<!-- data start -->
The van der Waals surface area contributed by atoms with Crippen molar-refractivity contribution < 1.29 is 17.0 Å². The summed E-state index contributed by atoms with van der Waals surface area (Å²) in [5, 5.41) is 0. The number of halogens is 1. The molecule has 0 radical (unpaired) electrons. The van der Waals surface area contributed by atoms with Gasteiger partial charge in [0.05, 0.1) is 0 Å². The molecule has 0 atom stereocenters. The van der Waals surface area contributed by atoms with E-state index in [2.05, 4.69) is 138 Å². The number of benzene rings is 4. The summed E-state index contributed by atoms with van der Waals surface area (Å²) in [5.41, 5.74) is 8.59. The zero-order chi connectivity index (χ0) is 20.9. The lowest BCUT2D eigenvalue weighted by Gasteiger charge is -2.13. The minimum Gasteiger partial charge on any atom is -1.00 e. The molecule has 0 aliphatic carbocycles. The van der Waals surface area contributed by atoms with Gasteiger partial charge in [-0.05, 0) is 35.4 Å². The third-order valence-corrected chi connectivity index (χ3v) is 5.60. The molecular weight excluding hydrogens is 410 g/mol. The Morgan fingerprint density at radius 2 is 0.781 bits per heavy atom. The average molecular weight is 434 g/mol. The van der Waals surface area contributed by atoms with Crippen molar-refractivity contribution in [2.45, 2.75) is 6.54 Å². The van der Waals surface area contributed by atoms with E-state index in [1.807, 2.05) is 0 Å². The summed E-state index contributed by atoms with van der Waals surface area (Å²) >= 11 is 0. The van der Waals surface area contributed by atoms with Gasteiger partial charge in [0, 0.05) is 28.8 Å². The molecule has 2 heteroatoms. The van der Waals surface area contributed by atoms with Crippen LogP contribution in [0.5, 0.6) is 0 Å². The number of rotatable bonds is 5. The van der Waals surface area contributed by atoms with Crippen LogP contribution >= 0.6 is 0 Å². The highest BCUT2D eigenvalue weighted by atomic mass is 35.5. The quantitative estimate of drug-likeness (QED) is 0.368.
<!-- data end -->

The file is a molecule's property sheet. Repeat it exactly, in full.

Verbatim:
The van der Waals surface area contributed by atoms with Crippen molar-refractivity contribution < 1.29 is 17.0 Å². The summed E-state index contributed by atoms with van der Waals surface area (Å²) in [5, 5.41) is 0. The number of halogens is 1. The molecule has 0 radical (unpaired) electrons. The van der Waals surface area contributed by atoms with Gasteiger partial charge in [0.05, 0.1) is 0 Å². The molecule has 0 atom stereocenters. The van der Waals surface area contributed by atoms with E-state index in [2.05, 4.69) is 138 Å². The number of benzene rings is 4. The summed E-state index contributed by atoms with van der Waals surface area (Å²) in [5.41, 5.74) is 8.59. The zero-order chi connectivity index (χ0) is 20.9. The lowest BCUT2D eigenvalue weighted by Gasteiger charge is -2.13. The minimum Gasteiger partial charge on any atom is -1.00 e. The molecule has 0 aliphatic carbocycles. The van der Waals surface area contributed by atoms with Gasteiger partial charge in [-0.05, 0) is 35.4 Å². The third-order valence-corrected chi connectivity index (χ3v) is 5.60. The molecular weight excluding hydrogens is 410 g/mol. The Morgan fingerprint density at radius 2 is 0.781 bits per heavy atom. The average molecular weight is 434 g/mol. The van der Waals surface area contributed by atoms with Crippen molar-refractivity contribution in [2.45, 2.75) is 6.54 Å². The van der Waals surface area contributed by atoms with E-state index in [1.807, 2.05) is 0 Å². The summed E-state index contributed by atoms with van der Waals surface area (Å²) >= 11 is 0. The van der Waals surface area contributed by atoms with Gasteiger partial charge in [0, 0.05) is 28.8 Å². The molecule has 2 heteroatoms. The van der Waals surface area contributed by atoms with Crippen LogP contribution in [0.5, 0.6) is 0 Å². The number of rotatable bonds is 5. The van der Waals surface area contributed by atoms with Crippen LogP contribution >= 0.6 is 0 Å². The highest BCUT2D eigenvalue weighted by atomic mass is 35.5. The quantitative estimate of drug-likeness (QED) is 0.368.